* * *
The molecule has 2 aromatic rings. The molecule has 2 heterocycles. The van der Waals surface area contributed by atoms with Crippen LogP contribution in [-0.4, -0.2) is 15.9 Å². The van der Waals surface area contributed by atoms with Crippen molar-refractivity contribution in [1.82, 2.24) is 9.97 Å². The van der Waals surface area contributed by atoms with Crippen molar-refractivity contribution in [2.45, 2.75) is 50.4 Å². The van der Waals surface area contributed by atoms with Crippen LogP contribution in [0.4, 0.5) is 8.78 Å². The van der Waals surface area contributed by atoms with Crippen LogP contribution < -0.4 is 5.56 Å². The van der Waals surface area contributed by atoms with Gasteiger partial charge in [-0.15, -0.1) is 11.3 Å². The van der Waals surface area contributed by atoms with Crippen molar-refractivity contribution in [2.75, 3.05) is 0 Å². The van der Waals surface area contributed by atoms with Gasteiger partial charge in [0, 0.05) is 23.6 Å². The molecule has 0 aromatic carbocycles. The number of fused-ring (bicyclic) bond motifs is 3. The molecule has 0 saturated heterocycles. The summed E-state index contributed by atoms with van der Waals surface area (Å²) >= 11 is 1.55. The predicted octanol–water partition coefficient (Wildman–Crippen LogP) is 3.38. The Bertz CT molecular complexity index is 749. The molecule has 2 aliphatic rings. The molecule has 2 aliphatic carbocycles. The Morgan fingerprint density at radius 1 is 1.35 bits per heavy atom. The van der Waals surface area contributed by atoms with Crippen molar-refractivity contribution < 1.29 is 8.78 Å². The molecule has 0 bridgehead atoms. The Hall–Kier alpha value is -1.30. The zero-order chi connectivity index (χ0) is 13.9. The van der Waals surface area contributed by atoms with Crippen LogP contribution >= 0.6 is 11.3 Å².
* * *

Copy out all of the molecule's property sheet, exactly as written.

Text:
The molecule has 2 aromatic rings. The molecule has 2 heterocycles. The van der Waals surface area contributed by atoms with Crippen LogP contribution in [-0.4, -0.2) is 15.9 Å². The van der Waals surface area contributed by atoms with Crippen molar-refractivity contribution in [1.82, 2.24) is 9.97 Å². The van der Waals surface area contributed by atoms with Crippen molar-refractivity contribution in [2.45, 2.75) is 50.4 Å². The van der Waals surface area contributed by atoms with Crippen LogP contribution in [0.4, 0.5) is 8.78 Å². The van der Waals surface area contributed by atoms with Crippen LogP contribution < -0.4 is 5.56 Å². The van der Waals surface area contributed by atoms with Gasteiger partial charge in [-0.15, -0.1) is 11.3 Å². The van der Waals surface area contributed by atoms with Crippen molar-refractivity contribution in [2.75, 3.05) is 0 Å². The van der Waals surface area contributed by atoms with Gasteiger partial charge in [0, 0.05) is 23.6 Å². The molecule has 0 aromatic carbocycles. The number of fused-ring (bicyclic) bond motifs is 3. The molecule has 0 saturated heterocycles. The summed E-state index contributed by atoms with van der Waals surface area (Å²) >= 11 is 1.55. The predicted octanol–water partition coefficient (Wildman–Crippen LogP) is 3.38. The Bertz CT molecular complexity index is 749. The molecule has 2 aliphatic rings. The molecule has 2 aliphatic carbocycles. The Morgan fingerprint density at radius 1 is 1.35 bits per heavy atom. The van der Waals surface area contributed by atoms with Crippen molar-refractivity contribution < 1.29 is 8.78 Å². The molecule has 0 bridgehead atoms. The Hall–Kier alpha value is -1.30. The zero-order chi connectivity index (χ0) is 13.9. The van der Waals surface area contributed by atoms with Crippen LogP contribution >= 0.6 is 11.3 Å².